Just months after U.S. 100-meter champion Sha’Carri Richardson lost her spot at the Tokyo Olympics for a positive cannabis test, the World Anti-Doping Agency planned to review the drug’s status as a banned substance .
WADA announced Tuesday that an advisory group would conduct a scientific study to see if marijuana should remain banned. The study is scheduled to take place in 2022. The drug remains on the prohibited list in the meantime.
“After receiving inquiries from a number of stakeholders, the (Executive Committee) approved the List Expert Advisory Group’s decision to initiate a scientific review of the status of cannabis in 2022,” said a WADA statement, according to AFP. “Cannabis is currently banned from competition and will remain so in 2022.”
Will Sha’Carri Richardson’s Olympic ban lead to a revision of international cannabis regulations? (AP Photo / Ashley Landis)
Richardson’s ban sparked calls for change
The U.S. Anti-Doping Agency suspended Richardson from competing for one month from June 28th after revealing its positive test, citing WADA regulations. It also stripped her of her 100-meter title at the US Olympic Trials and banned her from participating in the Tokyo event. USA Track & Field eventually dropped her off the Olympic squad instead of inviting her to compete in the 4×100 relay that took place after her suspension ended.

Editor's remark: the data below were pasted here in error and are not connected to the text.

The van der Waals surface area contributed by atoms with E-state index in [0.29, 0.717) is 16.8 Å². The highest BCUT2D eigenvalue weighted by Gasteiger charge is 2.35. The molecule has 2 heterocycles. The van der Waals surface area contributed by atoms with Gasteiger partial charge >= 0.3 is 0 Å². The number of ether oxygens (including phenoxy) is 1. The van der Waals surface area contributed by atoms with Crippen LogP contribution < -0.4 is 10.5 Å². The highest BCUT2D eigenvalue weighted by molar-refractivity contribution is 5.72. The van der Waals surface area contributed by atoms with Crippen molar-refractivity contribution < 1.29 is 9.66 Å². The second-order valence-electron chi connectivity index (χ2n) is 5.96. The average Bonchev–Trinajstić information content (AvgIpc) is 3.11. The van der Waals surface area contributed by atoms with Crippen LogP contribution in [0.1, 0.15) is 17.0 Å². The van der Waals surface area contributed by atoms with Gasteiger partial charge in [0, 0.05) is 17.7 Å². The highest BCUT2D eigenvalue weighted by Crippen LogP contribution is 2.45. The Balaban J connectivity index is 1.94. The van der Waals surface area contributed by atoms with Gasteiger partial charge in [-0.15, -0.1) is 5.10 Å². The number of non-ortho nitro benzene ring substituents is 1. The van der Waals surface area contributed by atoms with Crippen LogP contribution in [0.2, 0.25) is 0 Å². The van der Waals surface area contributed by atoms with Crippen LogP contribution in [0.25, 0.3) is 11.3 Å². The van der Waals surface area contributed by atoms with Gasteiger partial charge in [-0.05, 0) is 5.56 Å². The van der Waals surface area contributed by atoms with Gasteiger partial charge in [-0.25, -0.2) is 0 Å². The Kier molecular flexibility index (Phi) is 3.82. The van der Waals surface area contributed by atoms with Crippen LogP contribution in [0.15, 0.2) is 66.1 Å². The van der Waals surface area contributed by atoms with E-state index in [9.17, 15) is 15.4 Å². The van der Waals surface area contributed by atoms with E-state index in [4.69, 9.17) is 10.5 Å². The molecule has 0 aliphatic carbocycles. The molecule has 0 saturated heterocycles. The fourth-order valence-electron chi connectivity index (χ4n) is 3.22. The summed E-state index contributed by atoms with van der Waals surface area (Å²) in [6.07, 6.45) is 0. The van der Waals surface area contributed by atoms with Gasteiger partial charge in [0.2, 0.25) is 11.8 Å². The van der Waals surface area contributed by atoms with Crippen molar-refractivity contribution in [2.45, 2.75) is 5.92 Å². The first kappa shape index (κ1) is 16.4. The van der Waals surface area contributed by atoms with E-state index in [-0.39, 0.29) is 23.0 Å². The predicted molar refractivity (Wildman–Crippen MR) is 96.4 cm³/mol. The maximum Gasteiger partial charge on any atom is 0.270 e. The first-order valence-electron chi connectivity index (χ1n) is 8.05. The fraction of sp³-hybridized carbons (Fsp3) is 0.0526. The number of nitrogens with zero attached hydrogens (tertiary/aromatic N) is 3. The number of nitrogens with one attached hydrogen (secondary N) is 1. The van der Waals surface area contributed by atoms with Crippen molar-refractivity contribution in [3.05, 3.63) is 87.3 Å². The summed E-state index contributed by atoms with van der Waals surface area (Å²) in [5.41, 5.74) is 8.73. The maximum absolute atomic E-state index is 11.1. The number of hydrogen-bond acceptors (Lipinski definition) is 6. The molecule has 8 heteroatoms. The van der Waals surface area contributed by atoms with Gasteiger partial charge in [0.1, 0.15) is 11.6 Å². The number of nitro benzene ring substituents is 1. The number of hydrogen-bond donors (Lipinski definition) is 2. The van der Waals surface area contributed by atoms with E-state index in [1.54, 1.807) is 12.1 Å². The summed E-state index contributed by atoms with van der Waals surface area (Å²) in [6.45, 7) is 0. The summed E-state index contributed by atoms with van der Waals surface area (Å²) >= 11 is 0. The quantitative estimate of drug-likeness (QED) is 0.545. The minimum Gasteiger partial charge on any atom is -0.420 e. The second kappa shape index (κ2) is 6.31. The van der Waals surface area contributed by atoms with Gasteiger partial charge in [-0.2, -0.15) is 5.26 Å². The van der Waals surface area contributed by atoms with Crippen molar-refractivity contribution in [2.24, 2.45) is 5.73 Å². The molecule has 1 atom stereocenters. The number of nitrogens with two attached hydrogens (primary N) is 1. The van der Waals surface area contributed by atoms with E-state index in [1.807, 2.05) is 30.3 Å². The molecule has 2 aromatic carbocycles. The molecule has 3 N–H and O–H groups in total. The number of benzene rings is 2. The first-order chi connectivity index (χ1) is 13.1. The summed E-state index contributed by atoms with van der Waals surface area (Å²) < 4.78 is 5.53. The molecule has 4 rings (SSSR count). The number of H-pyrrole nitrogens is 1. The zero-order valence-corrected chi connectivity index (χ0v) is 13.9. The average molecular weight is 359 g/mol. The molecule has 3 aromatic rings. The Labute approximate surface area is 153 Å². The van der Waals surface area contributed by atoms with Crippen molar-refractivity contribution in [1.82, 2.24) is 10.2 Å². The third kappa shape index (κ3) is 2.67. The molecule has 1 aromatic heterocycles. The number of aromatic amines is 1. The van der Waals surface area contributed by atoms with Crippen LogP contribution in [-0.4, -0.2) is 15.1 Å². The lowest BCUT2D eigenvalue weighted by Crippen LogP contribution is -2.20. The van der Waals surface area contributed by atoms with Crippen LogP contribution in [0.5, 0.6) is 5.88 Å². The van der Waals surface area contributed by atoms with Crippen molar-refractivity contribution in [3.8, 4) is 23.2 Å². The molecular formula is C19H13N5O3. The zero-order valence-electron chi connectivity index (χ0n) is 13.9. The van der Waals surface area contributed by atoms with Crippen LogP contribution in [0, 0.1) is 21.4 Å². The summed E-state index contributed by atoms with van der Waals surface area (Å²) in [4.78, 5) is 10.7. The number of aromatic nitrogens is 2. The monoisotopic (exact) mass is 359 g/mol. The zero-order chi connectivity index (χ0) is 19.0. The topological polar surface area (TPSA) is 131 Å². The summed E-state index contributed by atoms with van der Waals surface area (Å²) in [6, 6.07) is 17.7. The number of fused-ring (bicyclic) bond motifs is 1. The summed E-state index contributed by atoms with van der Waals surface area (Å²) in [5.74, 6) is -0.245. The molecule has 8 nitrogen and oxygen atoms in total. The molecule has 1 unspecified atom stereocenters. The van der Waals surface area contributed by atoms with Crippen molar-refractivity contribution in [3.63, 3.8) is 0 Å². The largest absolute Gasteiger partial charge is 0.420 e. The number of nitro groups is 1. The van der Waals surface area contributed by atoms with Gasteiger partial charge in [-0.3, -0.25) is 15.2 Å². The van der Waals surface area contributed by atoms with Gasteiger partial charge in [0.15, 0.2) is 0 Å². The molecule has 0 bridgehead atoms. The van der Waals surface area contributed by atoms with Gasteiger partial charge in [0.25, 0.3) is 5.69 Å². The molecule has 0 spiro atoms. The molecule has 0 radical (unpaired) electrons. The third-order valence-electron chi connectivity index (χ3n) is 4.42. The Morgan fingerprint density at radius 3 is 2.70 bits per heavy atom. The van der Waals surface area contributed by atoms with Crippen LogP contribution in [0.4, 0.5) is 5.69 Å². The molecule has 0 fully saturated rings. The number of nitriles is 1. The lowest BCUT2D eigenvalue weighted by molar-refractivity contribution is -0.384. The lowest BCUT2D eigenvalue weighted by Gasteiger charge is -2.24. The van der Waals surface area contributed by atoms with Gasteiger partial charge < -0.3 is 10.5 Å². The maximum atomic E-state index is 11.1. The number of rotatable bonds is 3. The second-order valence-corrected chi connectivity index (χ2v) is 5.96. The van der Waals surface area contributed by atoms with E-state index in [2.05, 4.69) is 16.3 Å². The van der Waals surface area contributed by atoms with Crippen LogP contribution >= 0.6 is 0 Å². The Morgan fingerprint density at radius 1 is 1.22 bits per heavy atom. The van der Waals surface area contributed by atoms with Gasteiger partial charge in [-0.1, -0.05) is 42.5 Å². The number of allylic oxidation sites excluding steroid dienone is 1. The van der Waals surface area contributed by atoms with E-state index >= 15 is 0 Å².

Richardson admitted using cannabis in the days leading up to the June 19 Olympics. Her suspension sparked widespread outrage and called for a review of the rules banning cannabis in international competition that came as high as the White House and USADA.
Critics argued that the drug is legal or decriminalized in several US states and countries around the world and is not a performance booster. Richardson tested positive in Oregon, where cannabis is legal. USADA CEO Travis Tygart called Richardson’s situation “heartbreaking” while noting that “the rules are clear”.